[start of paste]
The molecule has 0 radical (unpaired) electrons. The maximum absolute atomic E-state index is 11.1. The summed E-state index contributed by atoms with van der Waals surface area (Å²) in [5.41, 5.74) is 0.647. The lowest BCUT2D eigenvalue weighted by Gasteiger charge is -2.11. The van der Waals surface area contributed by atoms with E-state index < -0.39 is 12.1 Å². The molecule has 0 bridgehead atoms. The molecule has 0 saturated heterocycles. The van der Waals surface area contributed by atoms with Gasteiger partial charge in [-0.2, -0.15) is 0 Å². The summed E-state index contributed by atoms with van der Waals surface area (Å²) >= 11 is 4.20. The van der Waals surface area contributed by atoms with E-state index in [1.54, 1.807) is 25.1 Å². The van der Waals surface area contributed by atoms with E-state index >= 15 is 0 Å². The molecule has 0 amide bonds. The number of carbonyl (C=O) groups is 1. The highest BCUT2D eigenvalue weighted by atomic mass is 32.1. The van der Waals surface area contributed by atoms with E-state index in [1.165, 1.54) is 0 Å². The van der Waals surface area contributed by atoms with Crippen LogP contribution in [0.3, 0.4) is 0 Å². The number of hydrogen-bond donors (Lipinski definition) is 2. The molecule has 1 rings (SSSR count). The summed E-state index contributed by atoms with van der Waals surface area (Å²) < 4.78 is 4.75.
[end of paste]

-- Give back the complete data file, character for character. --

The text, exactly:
The molecule has 0 radical (unpaired) electrons. The maximum absolute atomic E-state index is 11.1. The summed E-state index contributed by atoms with van der Waals surface area (Å²) in [5.41, 5.74) is 0.647. The lowest BCUT2D eigenvalue weighted by Gasteiger charge is -2.11. The van der Waals surface area contributed by atoms with E-state index < -0.39 is 12.1 Å². The molecule has 0 bridgehead atoms. The molecule has 0 saturated heterocycles. The van der Waals surface area contributed by atoms with Gasteiger partial charge in [-0.2, -0.15) is 0 Å². The summed E-state index contributed by atoms with van der Waals surface area (Å²) >= 11 is 4.20. The van der Waals surface area contributed by atoms with E-state index in [1.54, 1.807) is 25.1 Å². The van der Waals surface area contributed by atoms with E-state index >= 15 is 0 Å². The molecule has 0 amide bonds. The number of carbonyl (C=O) groups is 1. The highest BCUT2D eigenvalue weighted by atomic mass is 32.1. The van der Waals surface area contributed by atoms with E-state index in [1.165, 1.54) is 0 Å². The van der Waals surface area contributed by atoms with Crippen LogP contribution in [0.3, 0.4) is 0 Å². The number of hydrogen-bond donors (Lipinski definition) is 2. The molecule has 1 rings (SSSR count). The summed E-state index contributed by atoms with van der Waals surface area (Å²) < 4.78 is 4.75.